A group of investors led by Gardiner Hubbard wanted to establish a federally chartered telegraph company to compete with Western Union by contracting with the Post Office to send low-cost telegrams. Hubbard saw great promise in the harmonic telegraph and backed Bell’s experiments. Bell, however, was more interested in transmitting the human voice. Finally, he and Hubbard worked out an agreement that Bell would devote most of his time to the harmonic telegraph but would continue developing his telephone concept.

From harmonic telegraphs transmitting musical tones, it was a short conceptual step for both Bell and Gray to transmit the human voice. Bell filed a patent describing his method of transmitting sounds on February 14, 1876, just hours before Gray filed a caveat (a statement of concept) on a similar method. On March 7, 1876, the Patent Office awarded Bell what is said to be one of the most valuable patents in history. It is most likely that both Bell and Gray independently devised their telephone designs as an outgrowth of their work on harmonic telegraphy. However, the question of priority of invention between the two has been controversial from the very beginning.

Despite having the patent, Bell did not have a fully functioning instrument. He first produced intelligible speech on March 10, 1876, when he summoned his laboratory assistant, Thomas Watson, with words that Bell transcribed in his lab notes as “Mr. Watson—come here—I want to see you.”

 
 
Over the next few months Bell continued to refine his instrument to make it suitable for public exhibition. In June he demonstrated his telephone to the judges of the Philadelphia Centennial Exhibition, a test witnessed by Brazil’s Emperor Pedro II and the celebrated Scottish physicist Sir William Thomson. In August of that year, he was on the receiving end of the first one-way long-distance call, transmitted from Brantford to nearby Paris, Ontario, over a telegraph wire.

Gardiner Hubbard organized a group that established the Bell Telephone Company in July 1877 to commercialize Bell’s telephone. Bell was the company’s technical adviser until he lost interest in telephony in the early 1880s. Although his invention rendered him independently wealthy, he sold off most of his stock holdings in the company early and did not profit as much as he might have had he retained his shares. Thus, by the mid-1880s his role in the telephone industry was marginal.

 
 

Bell, an alumnus of the University of Edinburgh, Scotland, receiving an honorary Doctor of Laws degree (LL.D.) at the university in 1906.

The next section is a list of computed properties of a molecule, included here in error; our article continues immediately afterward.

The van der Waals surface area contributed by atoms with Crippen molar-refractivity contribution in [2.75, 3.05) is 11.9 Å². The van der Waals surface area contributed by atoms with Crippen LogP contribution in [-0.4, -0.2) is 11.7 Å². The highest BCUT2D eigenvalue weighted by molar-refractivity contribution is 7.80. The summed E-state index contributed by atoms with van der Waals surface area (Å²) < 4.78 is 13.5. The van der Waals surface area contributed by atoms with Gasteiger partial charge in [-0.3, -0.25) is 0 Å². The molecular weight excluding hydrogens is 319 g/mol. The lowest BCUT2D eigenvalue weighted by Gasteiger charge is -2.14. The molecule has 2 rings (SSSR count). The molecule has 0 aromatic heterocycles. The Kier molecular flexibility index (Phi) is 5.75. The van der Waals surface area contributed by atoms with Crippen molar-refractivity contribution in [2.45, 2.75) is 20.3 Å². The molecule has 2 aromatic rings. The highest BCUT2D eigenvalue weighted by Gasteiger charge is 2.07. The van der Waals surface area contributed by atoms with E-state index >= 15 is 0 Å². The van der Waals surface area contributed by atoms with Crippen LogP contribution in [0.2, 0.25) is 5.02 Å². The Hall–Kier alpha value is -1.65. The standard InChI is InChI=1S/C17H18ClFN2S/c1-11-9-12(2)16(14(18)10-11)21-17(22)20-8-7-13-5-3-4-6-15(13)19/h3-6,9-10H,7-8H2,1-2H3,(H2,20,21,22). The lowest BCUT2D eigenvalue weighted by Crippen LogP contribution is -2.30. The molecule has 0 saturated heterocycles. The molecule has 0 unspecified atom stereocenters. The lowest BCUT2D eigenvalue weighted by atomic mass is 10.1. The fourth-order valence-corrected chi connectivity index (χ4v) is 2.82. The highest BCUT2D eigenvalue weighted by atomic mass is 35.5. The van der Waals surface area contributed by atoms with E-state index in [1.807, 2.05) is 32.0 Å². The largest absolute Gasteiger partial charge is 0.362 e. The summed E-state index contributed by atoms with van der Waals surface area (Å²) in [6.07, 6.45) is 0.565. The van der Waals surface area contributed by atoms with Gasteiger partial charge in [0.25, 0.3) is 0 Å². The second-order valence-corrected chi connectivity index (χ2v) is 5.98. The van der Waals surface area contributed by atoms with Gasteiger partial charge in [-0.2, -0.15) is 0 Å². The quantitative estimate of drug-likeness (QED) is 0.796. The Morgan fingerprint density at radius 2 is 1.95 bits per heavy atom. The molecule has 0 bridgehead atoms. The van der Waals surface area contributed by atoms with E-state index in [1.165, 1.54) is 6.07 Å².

By that time, Bell had developed a growing interest in the technology of sound recording and playback. Although Edison had invented the phonograph in 1877, he soon turned his attention to other technologies, especially electric power and lighting, and his machine, which recorded and reproduced sound on a rotating cylinder wrapped in tinfoil, remained an unreliable and cumbersome device. In 1880 the French government awarded Bell the Volta Prize, given for achievement in electrical science. Bell used the prize money to set up his Volta Laboratory, an institution devoted to studying deafness and improving the lives of the deaf, in Washington, D.C. There he also devoted himself to improving the phonograph. By 1885 Bell and his colleagues (his cousin Chichester A. Bell and the inventor Charles Sumner Tainter) had a design fit for commercial use that featured a removable cardboard cylinder coated with mineral wax. They called their device the Graphophone and applied for patents, which were granted in 1886. The group formed the Volta Graphophone Company to produce their invention. Then in 1887 they sold their patents to the American Graphophone Company, which later evolved into the Columbia Phonograph Company. Bell used his proceeds from the sale to endow the Volta Laboratory.

Bell undertook two other noteworthy research projects at the Volta Laboratory. In 1880 he began research on using light as a means to transmit sound. In 1873 British scientist Willoughby Smith discovered that the element selenium, a semiconductor, varied its electrical resistance with the intensity of incident light. Bell sought to use this property to develop the photophone, an invention he regarded as at least equal to his telephone.

 
 
He was able to demonstrate that the photophone was technologically feasible, but it did not develop into a commercially viable product. Nevertheless, it contributed to research into the photovoltaic effect that had practical applications later in the 20th century.